· I make no doubt but there are three species of the willow-wrens: two I know perfectly; but have not been able yet to procure the third. No two birds can differ more in their notes, and that constantly, than those two that I am acquainted with; for the one has a joyous, easy, laughing note; the other a harsh loud chirp.* The former is every way larger, and three quarters of an inch longer, and weighs two drams and a-half; while the latter weighs but two: so the songster is one-fifth heavier than the chirper. - The chirper (being the first summer-bird of passage that is heard, the wryneck sometimes excepted) begins his two notes in the middle of March, and continues them through the spring and summer till the end of August, as appears by my journals. The legs of the larger of these two are flesh-coloured; of the less, black.

The grasshopper-lark began his sibilous note in my fields last Saturday. Nothing can be more amusing than the whisper of this little bird, which seems to be close by though at an hundred yards distance; and, when close at your ear, is scarce any louder than when a great way off. Had I not been a little acquainted with insects, and known that the grasshopper kind is not yet hatched, I should have hardly believed but that it had been a locusta whispering in the bushes. The country people laugh when you tell them that it is the note of a bird. It is a most artful creature, sculking in the thickest part of a bush; and will sing at a yard distance, provided it be concealed. I was obliged to get a person to go on the

The yellow Wood-wren, Sylva sibilatrix, the willow Woodwren, Motacilla trochilus, and the Chiff-chaff, or short-winged Wood-wren, Sylva hippolais, are three well-established species. -ED.

other side of the hedge where it haunted; and then it would run, creeping like a mouse, before us for an hundred yards together, through the bottom of the thorns; yet it would not come into fair sight: but in a morning early, and when undisturbed, it sings on the top of a twig, gaping and shivering with its wings. Mr. Ray himself had no knowledge of this bird, but received his account from Mr. Johnson, who apparently confounds it with the reguli non cristati, from which it is very distinct.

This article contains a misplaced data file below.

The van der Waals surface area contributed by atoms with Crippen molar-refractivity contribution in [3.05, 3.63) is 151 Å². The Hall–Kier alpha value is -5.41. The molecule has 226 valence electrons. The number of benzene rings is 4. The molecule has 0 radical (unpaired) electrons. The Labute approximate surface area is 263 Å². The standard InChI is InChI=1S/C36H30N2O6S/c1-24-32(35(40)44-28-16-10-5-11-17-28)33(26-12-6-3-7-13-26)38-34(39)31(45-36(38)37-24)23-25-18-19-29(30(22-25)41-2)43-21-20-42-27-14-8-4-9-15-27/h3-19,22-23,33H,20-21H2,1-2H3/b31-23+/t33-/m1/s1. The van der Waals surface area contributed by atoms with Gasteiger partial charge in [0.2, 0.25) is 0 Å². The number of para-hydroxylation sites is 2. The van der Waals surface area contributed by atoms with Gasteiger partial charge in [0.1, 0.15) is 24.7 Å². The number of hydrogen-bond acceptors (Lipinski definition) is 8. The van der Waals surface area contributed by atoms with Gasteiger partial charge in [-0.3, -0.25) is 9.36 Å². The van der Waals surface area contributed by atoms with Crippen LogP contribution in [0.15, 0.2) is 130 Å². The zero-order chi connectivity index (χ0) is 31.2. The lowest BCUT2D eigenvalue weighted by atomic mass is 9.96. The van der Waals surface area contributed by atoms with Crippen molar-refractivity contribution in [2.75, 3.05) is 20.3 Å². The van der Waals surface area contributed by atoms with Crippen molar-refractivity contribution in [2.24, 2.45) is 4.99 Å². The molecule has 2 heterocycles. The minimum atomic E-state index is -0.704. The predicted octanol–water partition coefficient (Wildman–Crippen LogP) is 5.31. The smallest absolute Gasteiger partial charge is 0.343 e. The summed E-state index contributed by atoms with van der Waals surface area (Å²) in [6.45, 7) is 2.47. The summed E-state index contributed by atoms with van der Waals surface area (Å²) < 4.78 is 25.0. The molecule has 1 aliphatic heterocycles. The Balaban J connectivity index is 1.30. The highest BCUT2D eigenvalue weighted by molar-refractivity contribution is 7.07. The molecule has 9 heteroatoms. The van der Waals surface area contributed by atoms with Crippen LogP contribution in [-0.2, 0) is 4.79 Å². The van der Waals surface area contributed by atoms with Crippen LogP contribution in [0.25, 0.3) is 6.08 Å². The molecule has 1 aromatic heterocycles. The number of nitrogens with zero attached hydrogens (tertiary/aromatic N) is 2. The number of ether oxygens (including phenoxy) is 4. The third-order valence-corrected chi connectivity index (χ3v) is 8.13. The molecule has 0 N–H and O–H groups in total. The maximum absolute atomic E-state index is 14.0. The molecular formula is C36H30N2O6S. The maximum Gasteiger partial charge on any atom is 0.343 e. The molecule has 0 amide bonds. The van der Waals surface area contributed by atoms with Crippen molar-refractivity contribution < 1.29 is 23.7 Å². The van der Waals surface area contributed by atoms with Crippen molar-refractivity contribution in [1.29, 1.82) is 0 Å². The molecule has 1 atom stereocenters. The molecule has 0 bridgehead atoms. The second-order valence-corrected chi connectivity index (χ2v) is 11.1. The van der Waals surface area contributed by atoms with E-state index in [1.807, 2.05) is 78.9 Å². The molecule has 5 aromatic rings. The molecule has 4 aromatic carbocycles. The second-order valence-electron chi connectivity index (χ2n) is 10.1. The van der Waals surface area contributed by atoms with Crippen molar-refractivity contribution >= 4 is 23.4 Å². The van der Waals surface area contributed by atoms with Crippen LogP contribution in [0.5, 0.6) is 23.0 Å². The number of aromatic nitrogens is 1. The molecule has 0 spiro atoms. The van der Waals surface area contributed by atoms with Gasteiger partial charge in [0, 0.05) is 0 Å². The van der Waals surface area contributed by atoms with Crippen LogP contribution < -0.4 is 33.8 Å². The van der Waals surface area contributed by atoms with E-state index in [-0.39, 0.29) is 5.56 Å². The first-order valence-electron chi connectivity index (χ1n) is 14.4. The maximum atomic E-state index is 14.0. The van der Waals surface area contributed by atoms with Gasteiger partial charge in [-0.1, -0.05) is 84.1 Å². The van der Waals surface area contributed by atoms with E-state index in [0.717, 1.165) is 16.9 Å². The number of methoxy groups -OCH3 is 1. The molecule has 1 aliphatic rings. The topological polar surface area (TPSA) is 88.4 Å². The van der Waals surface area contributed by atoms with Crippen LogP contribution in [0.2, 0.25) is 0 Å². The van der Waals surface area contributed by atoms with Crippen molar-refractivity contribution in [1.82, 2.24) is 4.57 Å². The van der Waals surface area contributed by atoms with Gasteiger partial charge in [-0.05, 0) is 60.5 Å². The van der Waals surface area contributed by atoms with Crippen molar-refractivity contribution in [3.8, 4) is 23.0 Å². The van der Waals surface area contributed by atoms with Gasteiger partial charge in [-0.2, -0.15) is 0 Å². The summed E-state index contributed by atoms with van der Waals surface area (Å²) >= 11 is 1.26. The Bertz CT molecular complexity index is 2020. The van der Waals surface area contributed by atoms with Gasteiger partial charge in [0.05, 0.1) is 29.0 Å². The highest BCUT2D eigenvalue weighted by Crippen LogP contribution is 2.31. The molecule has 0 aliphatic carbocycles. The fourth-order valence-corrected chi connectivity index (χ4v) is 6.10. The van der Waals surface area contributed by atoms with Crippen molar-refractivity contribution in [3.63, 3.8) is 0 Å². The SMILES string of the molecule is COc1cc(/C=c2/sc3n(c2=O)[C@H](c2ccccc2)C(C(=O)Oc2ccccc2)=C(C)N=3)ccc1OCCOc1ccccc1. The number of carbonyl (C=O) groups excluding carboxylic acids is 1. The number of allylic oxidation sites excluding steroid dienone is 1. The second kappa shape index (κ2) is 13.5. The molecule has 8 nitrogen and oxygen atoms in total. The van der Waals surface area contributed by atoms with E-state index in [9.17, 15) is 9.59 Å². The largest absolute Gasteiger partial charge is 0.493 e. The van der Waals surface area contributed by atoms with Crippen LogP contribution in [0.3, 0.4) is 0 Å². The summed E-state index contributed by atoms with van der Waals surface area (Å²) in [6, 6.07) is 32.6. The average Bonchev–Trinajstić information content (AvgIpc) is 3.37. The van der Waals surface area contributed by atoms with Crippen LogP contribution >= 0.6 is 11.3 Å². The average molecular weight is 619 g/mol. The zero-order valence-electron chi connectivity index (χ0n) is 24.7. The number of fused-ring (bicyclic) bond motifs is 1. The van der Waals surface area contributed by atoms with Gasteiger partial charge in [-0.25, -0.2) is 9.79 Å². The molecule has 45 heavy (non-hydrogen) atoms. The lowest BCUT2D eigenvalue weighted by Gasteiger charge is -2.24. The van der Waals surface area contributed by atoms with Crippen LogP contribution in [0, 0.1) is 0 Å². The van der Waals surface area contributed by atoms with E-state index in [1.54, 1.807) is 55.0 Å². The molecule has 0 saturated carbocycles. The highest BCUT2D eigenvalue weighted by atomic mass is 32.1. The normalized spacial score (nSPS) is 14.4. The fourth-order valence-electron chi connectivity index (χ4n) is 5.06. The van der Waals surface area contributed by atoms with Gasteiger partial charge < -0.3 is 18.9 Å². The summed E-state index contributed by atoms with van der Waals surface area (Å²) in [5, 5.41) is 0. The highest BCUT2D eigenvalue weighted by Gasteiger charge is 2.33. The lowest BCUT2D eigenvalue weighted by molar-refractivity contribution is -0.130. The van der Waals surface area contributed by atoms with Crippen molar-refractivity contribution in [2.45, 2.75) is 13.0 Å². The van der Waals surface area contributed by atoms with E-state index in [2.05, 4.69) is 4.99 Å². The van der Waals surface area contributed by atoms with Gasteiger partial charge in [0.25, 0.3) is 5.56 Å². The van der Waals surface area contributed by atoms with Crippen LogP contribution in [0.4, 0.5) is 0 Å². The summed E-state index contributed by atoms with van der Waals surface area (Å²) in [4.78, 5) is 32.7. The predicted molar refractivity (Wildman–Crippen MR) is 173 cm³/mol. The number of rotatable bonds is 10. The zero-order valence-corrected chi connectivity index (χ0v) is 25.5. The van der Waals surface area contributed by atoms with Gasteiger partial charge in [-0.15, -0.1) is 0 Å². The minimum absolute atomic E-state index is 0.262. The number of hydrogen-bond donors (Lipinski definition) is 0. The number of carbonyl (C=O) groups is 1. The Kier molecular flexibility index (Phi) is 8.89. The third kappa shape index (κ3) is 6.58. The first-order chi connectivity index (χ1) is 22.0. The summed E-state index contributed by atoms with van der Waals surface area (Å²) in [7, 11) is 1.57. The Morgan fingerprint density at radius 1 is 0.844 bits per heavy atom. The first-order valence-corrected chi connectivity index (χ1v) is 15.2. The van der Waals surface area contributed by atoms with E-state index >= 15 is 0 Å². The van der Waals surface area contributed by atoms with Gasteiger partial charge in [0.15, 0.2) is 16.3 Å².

The Ay-catcher (stoparola, Ray) has not yet appeared: it usually breeds in my vine. The redstart begins to sing : its note is short and imperfect, but is continued till about the middle of June. The willow-wrens (the smaller sort) are horrid pests in a garden, destroying the peas, cherries, and currants, and are so tame that a gun will not scare them.*

* A List of the Summer Birds of Passage discovered in this neighbourhood, ranged somewhat in the Order in which they appear :

Linnæi Nomina.
Smallest willow-wren, Motacilla trochilus :
Wryneck,

Jynx torquilla :
House-swallow,

Hirundo rustica:
Martin,

Hirundo urbica:
Sand-martin,

Hirundo riparia:
Cuckoo,

Cuculus canorus:
Nightingale,

Motacilla luscinia:
Blackcap,

Motacilla atricapilla:
Whitethroat,

Motacilla sylvia:
Middle willow-wren,

Motacilla trochilus :
Swift,

Hirundo apus:
Stone curlew,?

Charadrius oedicnemus?
Turtle-dove, ?

Turtur aldrovandi?
Grasshopper-lark,

Alauda trivialis :
Landrail,

Rallus crex :
Largest willow-wren, Motacilla trochilus :
Redstart,

Motacilla phanicurus:
Goatsucker, or fern-owl Caprimulgus europaus:
Fly-catcher,

Muscicapa grisola.